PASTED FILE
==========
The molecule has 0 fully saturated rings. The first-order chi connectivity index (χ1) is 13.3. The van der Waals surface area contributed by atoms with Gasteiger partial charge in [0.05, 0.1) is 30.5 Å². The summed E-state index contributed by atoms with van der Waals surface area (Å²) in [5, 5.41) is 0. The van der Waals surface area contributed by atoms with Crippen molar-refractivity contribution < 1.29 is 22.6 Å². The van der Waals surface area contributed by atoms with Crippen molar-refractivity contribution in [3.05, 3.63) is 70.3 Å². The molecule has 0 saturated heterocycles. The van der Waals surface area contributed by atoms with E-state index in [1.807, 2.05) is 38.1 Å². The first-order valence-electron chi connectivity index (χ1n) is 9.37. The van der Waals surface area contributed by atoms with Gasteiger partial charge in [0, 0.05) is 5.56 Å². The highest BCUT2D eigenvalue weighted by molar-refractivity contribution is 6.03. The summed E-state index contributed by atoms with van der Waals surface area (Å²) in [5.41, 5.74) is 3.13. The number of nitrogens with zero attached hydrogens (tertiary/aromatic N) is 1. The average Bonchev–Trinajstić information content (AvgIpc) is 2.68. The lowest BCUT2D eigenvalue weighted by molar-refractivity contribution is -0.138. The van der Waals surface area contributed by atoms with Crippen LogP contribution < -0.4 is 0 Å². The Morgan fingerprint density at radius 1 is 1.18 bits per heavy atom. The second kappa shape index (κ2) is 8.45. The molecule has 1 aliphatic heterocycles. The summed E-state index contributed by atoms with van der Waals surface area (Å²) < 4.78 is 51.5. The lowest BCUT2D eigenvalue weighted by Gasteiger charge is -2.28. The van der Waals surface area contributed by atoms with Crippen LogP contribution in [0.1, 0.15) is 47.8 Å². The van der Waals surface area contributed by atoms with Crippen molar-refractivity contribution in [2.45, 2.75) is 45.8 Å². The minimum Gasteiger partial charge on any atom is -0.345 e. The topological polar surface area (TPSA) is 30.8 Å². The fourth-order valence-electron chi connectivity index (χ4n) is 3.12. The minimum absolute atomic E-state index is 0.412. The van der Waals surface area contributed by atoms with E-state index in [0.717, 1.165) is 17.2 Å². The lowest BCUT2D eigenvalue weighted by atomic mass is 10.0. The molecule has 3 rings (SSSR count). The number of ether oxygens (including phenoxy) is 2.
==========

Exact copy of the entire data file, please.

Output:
The molecule has 0 fully saturated rings. The first-order chi connectivity index (χ1) is 13.3. The van der Waals surface area contributed by atoms with Gasteiger partial charge in [0.05, 0.1) is 30.5 Å². The summed E-state index contributed by atoms with van der Waals surface area (Å²) in [5, 5.41) is 0. The van der Waals surface area contributed by atoms with Crippen molar-refractivity contribution < 1.29 is 22.6 Å². The van der Waals surface area contributed by atoms with Crippen molar-refractivity contribution in [3.05, 3.63) is 70.3 Å². The molecule has 0 saturated heterocycles. The van der Waals surface area contributed by atoms with E-state index in [1.807, 2.05) is 38.1 Å². The first-order valence-electron chi connectivity index (χ1n) is 9.37. The van der Waals surface area contributed by atoms with Gasteiger partial charge in [0, 0.05) is 5.56 Å². The highest BCUT2D eigenvalue weighted by molar-refractivity contribution is 6.03. The summed E-state index contributed by atoms with van der Waals surface area (Å²) in [5.41, 5.74) is 3.13. The number of nitrogens with zero attached hydrogens (tertiary/aromatic N) is 1. The average Bonchev–Trinajstić information content (AvgIpc) is 2.68. The lowest BCUT2D eigenvalue weighted by molar-refractivity contribution is -0.138. The van der Waals surface area contributed by atoms with Crippen LogP contribution < -0.4 is 0 Å². The Morgan fingerprint density at radius 1 is 1.18 bits per heavy atom. The second kappa shape index (κ2) is 8.45. The molecule has 1 aliphatic heterocycles. The summed E-state index contributed by atoms with van der Waals surface area (Å²) < 4.78 is 51.5. The lowest BCUT2D eigenvalue weighted by Gasteiger charge is -2.28. The van der Waals surface area contributed by atoms with Crippen LogP contribution in [0.1, 0.15) is 47.8 Å². The van der Waals surface area contributed by atoms with Crippen molar-refractivity contribution in [2.45, 2.75) is 45.8 Å². The minimum Gasteiger partial charge on any atom is -0.345 e. The topological polar surface area (TPSA) is 30.8 Å². The fourth-order valence-electron chi connectivity index (χ4n) is 3.12. The minimum absolute atomic E-state index is 0.412. The van der Waals surface area contributed by atoms with E-state index in [0.717, 1.165) is 17.2 Å². The lowest BCUT2D eigenvalue weighted by atomic mass is 10.0. The molecule has 3 rings (SSSR count). The number of ether oxygens (including phenoxy) is 2.